NASA's new supercomp sits on a desktop
Supercomputers are bigger than the average person's holiday cottage, draw enough juice to run a small factory, and require industrial refrigeration units to prevent them cooking themselves, right?
Not necessarily. The US National Aeronautics and Space Administration (NASA) has taken delivery of a desktop-sized supercomputer which draws no more power than a hair dryer, based on Field Programmable Gate Array (FPGA) technology instead of a CPU.
FPGA chips can reconfigure themselves hundreds or thousands of times a second, making it possible for numerous applications to run simultaneously. Assuming it actually works as advertised, this setup leapfrogs over Moore's Law, yielding a desktop box with 1000 times the power of one running on a CPU.
The power boost comes from the ability of an FPGA array to maximize the use of transistors. A CPU is designed to handle many different sorts of tasks, so only a fraction of its transistors is in use at any given time. An FPGA array, by contrast, can dedicate as many of its transistors as needed for a task on the fly.
NASA's Langley Research Center in suburban Virginia is currently in possession of a HAL (what else would they call it?) "hypercomputer" from Utah-based outfit Star Bridge Systems.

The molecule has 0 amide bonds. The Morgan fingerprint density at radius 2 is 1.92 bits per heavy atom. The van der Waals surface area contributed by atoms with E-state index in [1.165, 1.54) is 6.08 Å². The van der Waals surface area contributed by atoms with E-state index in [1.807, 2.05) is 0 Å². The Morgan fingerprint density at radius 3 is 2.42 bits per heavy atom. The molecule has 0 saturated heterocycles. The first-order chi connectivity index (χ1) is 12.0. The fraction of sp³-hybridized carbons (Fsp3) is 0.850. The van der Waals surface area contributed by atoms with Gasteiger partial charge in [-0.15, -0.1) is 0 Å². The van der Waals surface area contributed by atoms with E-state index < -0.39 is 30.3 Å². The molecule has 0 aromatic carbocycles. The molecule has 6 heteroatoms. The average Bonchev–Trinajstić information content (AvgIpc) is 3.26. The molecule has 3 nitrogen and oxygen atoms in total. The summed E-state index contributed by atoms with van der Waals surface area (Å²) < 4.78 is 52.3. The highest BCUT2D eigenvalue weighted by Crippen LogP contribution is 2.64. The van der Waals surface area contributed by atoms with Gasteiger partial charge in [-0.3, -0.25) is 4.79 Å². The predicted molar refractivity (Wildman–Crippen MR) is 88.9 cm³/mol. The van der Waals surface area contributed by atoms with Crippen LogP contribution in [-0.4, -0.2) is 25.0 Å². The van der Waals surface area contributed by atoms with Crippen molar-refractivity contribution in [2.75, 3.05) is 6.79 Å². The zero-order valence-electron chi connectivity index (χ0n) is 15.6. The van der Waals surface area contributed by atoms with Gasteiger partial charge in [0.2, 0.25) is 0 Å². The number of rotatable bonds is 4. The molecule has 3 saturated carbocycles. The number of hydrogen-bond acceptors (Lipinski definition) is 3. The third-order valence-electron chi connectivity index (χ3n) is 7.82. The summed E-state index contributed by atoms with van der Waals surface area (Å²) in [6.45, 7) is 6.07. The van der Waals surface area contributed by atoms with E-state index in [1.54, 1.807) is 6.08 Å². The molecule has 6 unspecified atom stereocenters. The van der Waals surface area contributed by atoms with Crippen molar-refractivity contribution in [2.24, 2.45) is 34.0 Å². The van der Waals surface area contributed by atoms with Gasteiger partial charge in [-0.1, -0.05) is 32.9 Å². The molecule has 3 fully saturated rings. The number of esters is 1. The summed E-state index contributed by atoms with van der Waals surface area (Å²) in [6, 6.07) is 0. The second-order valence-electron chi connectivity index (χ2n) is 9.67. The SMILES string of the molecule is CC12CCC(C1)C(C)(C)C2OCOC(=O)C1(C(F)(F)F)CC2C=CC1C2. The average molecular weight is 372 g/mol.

Reg reader Jeffrey George reckons "hypercomputer" should be spelt "HypeOurComputer," after touring the notably fact-light Star Bridge Web site.
Additionally, reader Clark Smith seriously doubts that FPGA chips can reconfigure themselves "thousands of times a second," as a NASA press release claims. "The fastest FPGA currently operates in the 300MHz range," he writes.
No doubt we'll hear more about this faster-than-light marvel in the near future. Other HAL customers include the US Department of Defense (DoD), several telecommunications corporations and some Hollywood special-effects shops.
No word yet on how well the gizmo works, if at all; but if it's a total bust we have every confidence that Intel will promptly let us know. ®